The Vancouver Whitecaps have three weapons that stand out above their others: striker Kei Kamara’s potential to, at any moment, best any center back in MLS; winger Alphonso Davies’ explosiveness carving through a defense; or center back Kendall Waston proving again that, on the end of a dead ball, he is among the most dangerous players in Major League Soccer.
With the Portland Timbers coming on the heels of home games against the Montreal Impact, Houston Dynamo and Philadelphia Union – three teams who, like the Whitecaps, are hovering near their playoff line– these warnings sound like a skipping record – notes that monotonously, metronomically tick from article to article. These teams are dangerous, we’ve said. All teams in Major League Soccer are. But, we keeping saying, these are games a team like the Portland Timbers -- one with aspirations to go deep into the MLS postseason -- should be winning at home.
And so it is with the Whitecaps. The team’s eight wins this season and spot in the finals of the Canadian Championship testify to their capabilities, just as their nine losses and six draws in league play speak to their reality. Only two teams in Major League Soccer have allowed more goals than Carl Robinson’s, and their minus-10 goal difference is tied for the worst mark in the Western Conference.
Not surprisingly, Robinson sees his team in a slightly different light – a justifiable one, given Vancouver has gone four games without a loss. That three of those games were against teams which, in MLS, have negative goal differences is relevant, but only to a certain extent. In every league that’s ever existed, some teams are more dangerous than others.
“The direction all season has been very good,” Robinson said on Thursday, when asked about his team’s recent uptick in form. “We’ve let ourselves down with one or two individual performances, at certain times … We’ve been exceptional going forward. We’ve leaked too many goals – we know that. And things maybe have gone against us at certain times. But performance-wise, we’ve been excellent.”
Yes, as you can see in the Whitecaps’ goal column (with a goal rate similar to but slightly worse than the Timbers’), the team has individual talents that can hurt you. But so does everybody else. And in reality, not only have their individual talents have come up short on 15 different occasions, but it’s unclear to what extent the best ones will even factor into Saturday’s game at Providence Park.
That’s because, for the second week in a row, the Timbers are hosting a team that’s well into the heart of their domestic cup competition. Last week it was the Union, who rotated about half their lineup for their Saturday night kickoff in Goose Hollow. Come this weekend’s first whistle, Vancouver will be three days removed from the first leg of their Cup final series, having drawn Toronto FC, 2-2, Wednesday night at BC Place.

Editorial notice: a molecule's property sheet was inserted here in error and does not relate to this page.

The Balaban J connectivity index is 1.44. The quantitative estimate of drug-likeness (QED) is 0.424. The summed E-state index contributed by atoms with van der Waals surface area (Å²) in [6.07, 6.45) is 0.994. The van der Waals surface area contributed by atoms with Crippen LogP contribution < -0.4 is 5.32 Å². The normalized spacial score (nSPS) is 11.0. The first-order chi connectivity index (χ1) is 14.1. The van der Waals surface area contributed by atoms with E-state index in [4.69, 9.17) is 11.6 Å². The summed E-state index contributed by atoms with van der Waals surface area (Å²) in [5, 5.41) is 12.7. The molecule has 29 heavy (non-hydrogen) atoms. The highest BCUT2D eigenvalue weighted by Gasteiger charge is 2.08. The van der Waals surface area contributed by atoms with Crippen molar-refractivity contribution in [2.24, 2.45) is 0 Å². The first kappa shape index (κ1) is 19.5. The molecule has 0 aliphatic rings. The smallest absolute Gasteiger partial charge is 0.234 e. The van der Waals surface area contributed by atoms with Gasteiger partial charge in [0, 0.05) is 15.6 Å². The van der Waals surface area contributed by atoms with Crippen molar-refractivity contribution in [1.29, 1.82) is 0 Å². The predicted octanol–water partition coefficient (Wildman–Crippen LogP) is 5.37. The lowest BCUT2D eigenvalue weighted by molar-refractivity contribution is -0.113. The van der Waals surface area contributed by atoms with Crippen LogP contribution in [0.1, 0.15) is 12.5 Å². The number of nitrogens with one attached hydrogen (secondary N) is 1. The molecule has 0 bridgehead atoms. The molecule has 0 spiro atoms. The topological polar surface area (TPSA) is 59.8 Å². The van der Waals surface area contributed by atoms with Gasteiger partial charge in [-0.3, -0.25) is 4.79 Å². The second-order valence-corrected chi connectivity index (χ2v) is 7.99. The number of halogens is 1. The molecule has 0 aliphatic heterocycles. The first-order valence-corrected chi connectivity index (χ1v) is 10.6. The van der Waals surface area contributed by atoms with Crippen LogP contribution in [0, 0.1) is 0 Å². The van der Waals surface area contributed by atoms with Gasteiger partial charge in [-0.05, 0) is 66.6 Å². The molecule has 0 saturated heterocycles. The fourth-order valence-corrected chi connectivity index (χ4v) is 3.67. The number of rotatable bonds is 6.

Kamara was in that lineup, as was Davies, as was Waston, and while it’s entirely possible they will start Saturday in Portland, the return leg of the Canadian Championship will only be four days away. And with a cross-country flight to Toronto looming, it may behoove Robinson to exercise caution.
“You need a squad,” Robinson explained, evoking part implication, part obfuscation when asked about managing his team’s congested summer. “The squad is best put to use at times like this. You have to deal with it. You have to enjoy it. You have to embrace it.
“And there will be changes, and when you get a chance, you have to take your chance. The players who played on Saturday (Aug. 4) against a really good New York (City FC) team performed brilliantly. And then there were a number of changes last night (against Toronto), and they were exceptional.
“There’ll be changes again on Saturday (in Portland), and there’ll be changes again on Wednesday (against Toronto), and then the following Saturday.”
What might those changes look like? According to Robinson, Vancouver will “slightly adjust the formation” in addition to the personnel, potentially in much the same way he did last weekend at Yankee Stadium, when he was again preparing for a mid-week Canadian Championship battle. Then, he shifted his formation from a 4-4-1-1 to a 4-4-2, a slight tweak that moved the team from a one-striker approach to a two-front. Venezuelan Anthony Blondell got the start, then, alongside Uruguayan Nicolás Mezquida, but don’t be surprised to see Beaverton’s own Erik Hurtado is the starting XI at Providence Park, given his two goals over the last seven days.
MLS mainstays like Brek Shea, Felipe, Sean Franklin and Aaron Maund could also feature, but three players who were notably not in that XI Robinson started against NYCFC: Kamara; Davies; Waston.
Davies came on in the second half, and given the short distance between Vancouver and Portland (and, the lack of training days lost, let alone hours off the clock), there’s an increased chance Kamara could make an appearance, too. Regardless, Robinson’s plan seems clear. He feels he has a squad. He feels he has priorities. He feels he has to rotate for this round of the Cascadia Cup.
And, given the approach produced a result last week in New York, the plan just might work.
“If we can go with the right frame of mind and have our game plan …” he explained, “then I’ve got every confidence we can go there and get a result.”